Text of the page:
Police in Hertfordshire, Bedfordshire and Cambridgeshire sign agreement to crackdown on guide dog crime
- Credit: Archant
Three forces have signed an agreement on investigating crimes affecting blind people and their guide dogs in a bid to crackdown on culprits.
Police in Herts, Beds and Cambs renewed their commitment to tackle the issue yesterday following a change in the law which helps protect owners and their dogs.
New legislation was introduced in May last year making it an offence for owners’ pets to attack a dog assisting the blind, deaf or disabled, and follows a report from charity Guide Dogs which found an average of 10 guide dogs were attacked in the UK each month between March 2011 and February 2013.
“This new service level agreement sets in stone our commitment to thoroughly investigate offences against guide dogs and fully support the victims of such incidents by using the new legislation,” said Hertfordshire’s assistant chief constable Michelle Dunn.
“It will also help us ensure we are following the best practice when investigating crimes against assistance dogs in general.
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“This will see us offer an enhanced level of care to owners whose assistance dogs are attacked.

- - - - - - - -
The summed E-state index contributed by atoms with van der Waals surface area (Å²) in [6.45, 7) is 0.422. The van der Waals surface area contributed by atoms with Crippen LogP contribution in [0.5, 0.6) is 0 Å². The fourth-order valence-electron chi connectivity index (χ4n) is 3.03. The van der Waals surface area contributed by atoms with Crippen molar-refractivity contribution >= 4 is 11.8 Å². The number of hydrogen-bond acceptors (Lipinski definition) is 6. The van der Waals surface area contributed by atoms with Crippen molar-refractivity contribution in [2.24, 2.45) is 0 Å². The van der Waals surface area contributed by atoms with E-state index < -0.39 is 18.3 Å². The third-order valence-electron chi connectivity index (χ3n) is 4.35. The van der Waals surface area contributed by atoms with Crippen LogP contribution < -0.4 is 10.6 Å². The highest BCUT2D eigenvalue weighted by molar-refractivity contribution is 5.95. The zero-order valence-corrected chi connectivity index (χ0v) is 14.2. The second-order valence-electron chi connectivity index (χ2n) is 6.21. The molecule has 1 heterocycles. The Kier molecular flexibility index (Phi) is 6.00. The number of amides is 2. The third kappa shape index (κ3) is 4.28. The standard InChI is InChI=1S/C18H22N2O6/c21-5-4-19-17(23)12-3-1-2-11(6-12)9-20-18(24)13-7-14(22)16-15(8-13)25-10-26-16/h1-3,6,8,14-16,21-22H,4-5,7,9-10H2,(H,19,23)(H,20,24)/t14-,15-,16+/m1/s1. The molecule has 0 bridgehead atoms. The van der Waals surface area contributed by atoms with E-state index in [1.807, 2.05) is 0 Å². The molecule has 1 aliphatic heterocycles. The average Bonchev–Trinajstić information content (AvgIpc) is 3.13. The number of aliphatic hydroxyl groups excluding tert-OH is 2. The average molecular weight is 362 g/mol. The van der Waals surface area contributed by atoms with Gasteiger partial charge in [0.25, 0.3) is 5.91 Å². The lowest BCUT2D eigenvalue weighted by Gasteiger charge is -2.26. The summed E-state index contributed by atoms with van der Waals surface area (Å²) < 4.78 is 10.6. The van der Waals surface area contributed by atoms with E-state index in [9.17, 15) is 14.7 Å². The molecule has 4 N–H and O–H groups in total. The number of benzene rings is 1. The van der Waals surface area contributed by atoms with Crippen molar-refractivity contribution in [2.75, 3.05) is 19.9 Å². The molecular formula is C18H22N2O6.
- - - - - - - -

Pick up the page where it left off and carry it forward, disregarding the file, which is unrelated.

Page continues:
“As part of this, a victim impact statement will always be taken to ensure the full impact an attack has on the person and their dog can be assessed.
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“We will be seeking feedback from the victims we come into contact with to ensure we are getting it consistently right and so that we can share our learning at a national level.”
Guide Dogs engagement officer Sue Rowen said: “ We would like to thank all those who have assisted us getting to this point.
“Previously we have had cases where the level of support guide dog owners have received after an attack has not been consistent and we are confident that now this will be a thing of the past.”